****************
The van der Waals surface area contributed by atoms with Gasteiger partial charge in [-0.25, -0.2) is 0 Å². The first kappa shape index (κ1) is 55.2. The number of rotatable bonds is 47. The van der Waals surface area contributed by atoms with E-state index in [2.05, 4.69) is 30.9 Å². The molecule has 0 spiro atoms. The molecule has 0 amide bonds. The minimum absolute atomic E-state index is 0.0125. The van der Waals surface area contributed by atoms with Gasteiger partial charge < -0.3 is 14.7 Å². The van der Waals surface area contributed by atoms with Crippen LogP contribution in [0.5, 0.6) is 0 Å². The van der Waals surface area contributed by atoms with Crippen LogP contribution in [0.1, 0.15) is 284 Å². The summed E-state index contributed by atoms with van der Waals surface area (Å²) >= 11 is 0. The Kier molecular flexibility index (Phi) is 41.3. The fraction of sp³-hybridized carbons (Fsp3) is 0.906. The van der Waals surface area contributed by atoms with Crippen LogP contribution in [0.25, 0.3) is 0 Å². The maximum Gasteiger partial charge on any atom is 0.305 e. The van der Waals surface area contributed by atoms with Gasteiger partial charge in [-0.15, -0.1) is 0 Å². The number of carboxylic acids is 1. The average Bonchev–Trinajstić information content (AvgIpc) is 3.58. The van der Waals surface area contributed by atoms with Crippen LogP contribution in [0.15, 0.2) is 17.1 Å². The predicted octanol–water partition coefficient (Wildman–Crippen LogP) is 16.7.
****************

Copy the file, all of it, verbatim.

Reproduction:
The van der Waals surface area contributed by atoms with Gasteiger partial charge in [-0.25, -0.2) is 0 Å². The first kappa shape index (κ1) is 55.2. The number of rotatable bonds is 47. The van der Waals surface area contributed by atoms with E-state index in [2.05, 4.69) is 30.9 Å². The molecule has 0 spiro atoms. The molecule has 0 amide bonds. The minimum absolute atomic E-state index is 0.0125. The van der Waals surface area contributed by atoms with Gasteiger partial charge < -0.3 is 14.7 Å². The van der Waals surface area contributed by atoms with Crippen LogP contribution in [0.5, 0.6) is 0 Å². The van der Waals surface area contributed by atoms with Crippen LogP contribution in [0.1, 0.15) is 284 Å². The summed E-state index contributed by atoms with van der Waals surface area (Å²) >= 11 is 0. The Kier molecular flexibility index (Phi) is 41.3. The fraction of sp³-hybridized carbons (Fsp3) is 0.906. The van der Waals surface area contributed by atoms with Crippen LogP contribution in [0.25, 0.3) is 0 Å². The maximum Gasteiger partial charge on any atom is 0.305 e. The van der Waals surface area contributed by atoms with Gasteiger partial charge in [-0.15, -0.1) is 0 Å². The number of carboxylic acids is 1. The average Bonchev–Trinajstić information content (AvgIpc) is 3.58. The van der Waals surface area contributed by atoms with Crippen LogP contribution in [0.15, 0.2) is 17.1 Å². The predicted octanol–water partition coefficient (Wildman–Crippen LogP) is 16.7.